Some of the best treasures are the ones discovered without expectation. Such is the case, often, with the Kings Mill Bridge as it spans the Olentangy River, southeast of Marion on St. James Road.
The bridge was built in 2016, but captures the essence of the historic covered bridges that have attracted millions nationwide. The structure, designed by Smolen Engineering Ltd. and built by RG Zachrich Construction, is composed of massive wooden beams, steel bolts, and many hand-crafted pieces. The picturesque setting of the massive wooden structure just above the flowing river is postcard-worthy.
The original bridge was a 190-foot, single-lane, steel high truss bridge that had become expensive to maintain and was due for major rehabilitation, according to the Marion County Engineer’s Department, which is responsible for maintaining 279 bridges in the county. Although old, it was technologically significant as one of Ohio’s most complete, surviving examples of a sloped-chord, long-span, pin-connected highway truss bridge. The former bridge’s steel superstructure dated back to around 1900 and originally crossed the Scioto River at Marion Marysville Road in the 1910s before a Works Progress Administration project moved it to the St. James Road location in 1937.
The new King’s Mill Bridge was constructed out of wood for a myriad of reasons, among those being sustainability, aesthetics, ease of repair, and durability in the Ohio climate. The bridge’s construction cost $3.2 million, making it Marion County’s largest bridge project to date. It was paid for with federal and local bridge replacement funding and money from a road fund generated from gas taxes. It measures 190 feet long and 28 feet wide. The arch measures 18 feet, 8 1/2 inches high.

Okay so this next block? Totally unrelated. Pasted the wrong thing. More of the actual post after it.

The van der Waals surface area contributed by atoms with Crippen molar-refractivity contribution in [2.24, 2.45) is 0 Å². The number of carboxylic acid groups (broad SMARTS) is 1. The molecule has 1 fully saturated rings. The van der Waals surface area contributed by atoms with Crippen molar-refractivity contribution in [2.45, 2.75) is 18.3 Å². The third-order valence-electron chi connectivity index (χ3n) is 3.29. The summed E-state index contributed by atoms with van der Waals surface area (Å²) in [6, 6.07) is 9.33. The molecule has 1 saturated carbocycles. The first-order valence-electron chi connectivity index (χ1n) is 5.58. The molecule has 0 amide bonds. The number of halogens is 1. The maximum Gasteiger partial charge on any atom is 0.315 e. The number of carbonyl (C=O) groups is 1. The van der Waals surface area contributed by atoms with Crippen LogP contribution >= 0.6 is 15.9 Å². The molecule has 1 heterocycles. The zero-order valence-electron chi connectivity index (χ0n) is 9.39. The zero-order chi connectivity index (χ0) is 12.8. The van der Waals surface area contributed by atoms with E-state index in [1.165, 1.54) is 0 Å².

“Wood is an excellent material for building bridges,” said designer John Stolen, an engineer from Ashtabula County, which is home to 12 historic covered bridges and hosts the annual Ashtabula Covered Bridge Festival each October. “Wood excels in bridges because it’s not harmed by road salt, unlike steel and concrete. Timber is also lighter, with a higher strength to weight ratio than concrete and it’s a renewable resource.” Smolen estimates there are 145 historic and new wooden covered bridges in Ohio.
Marion’s covered bridge design has a mix of features from three new bridges in Union County, and has a basic structure similar to the Mill Creek Bridge near Ostrander in Delaware County, with asphalt paving over a wooded deck and glue laminated wooden supports, tongue and groove cider shingle side panels and a steel roof design to look like shakes. Steel rods laced throughout the structure maintains the tension of the sides, which afford open views to the river.
“We have received strong public support with this bridge,” said Marion County Engineer Brad Irons. “People call us every day telling us how beautiful the bridge is.”
Since its opening three years ago, visitors have flocked to the Kings Mill Bridge, making it one of the most photographed sites in the county, next to the Harding Memorial. The newest county landmark has been part of thousands of prom pictures, family photos, and even marriage proposals, and was recognized at the 2019 Celebrate Marion Gala in the category of “Places.” A small parking area adjacent to the bridge gives easy access to tourists and those who wish to visit the attraction. The bridge is also regularly occupied by fishermen casting lines into the scenic river.
“There are many, many people who are fascinated with covered bridges, both the original ones from the late 19th and early 20th century and these newer ones,” said Mark Holbrook, executive director of the Marion Area Convention and Visitors Bureau. “Folks will travel just to drive across and look and photograph covered bridges. There aren’t that many covered bridges you can drive across still. And they did use original covered bridge techniques. All the trussing is the same as what would’ve been used 100 or 150 years ago.”
The bridge’s name stems from a deep history. The land was originally settled by Titus King in 1830. The family built a mill on the Whetstone River in southeast Marion County near Waldo.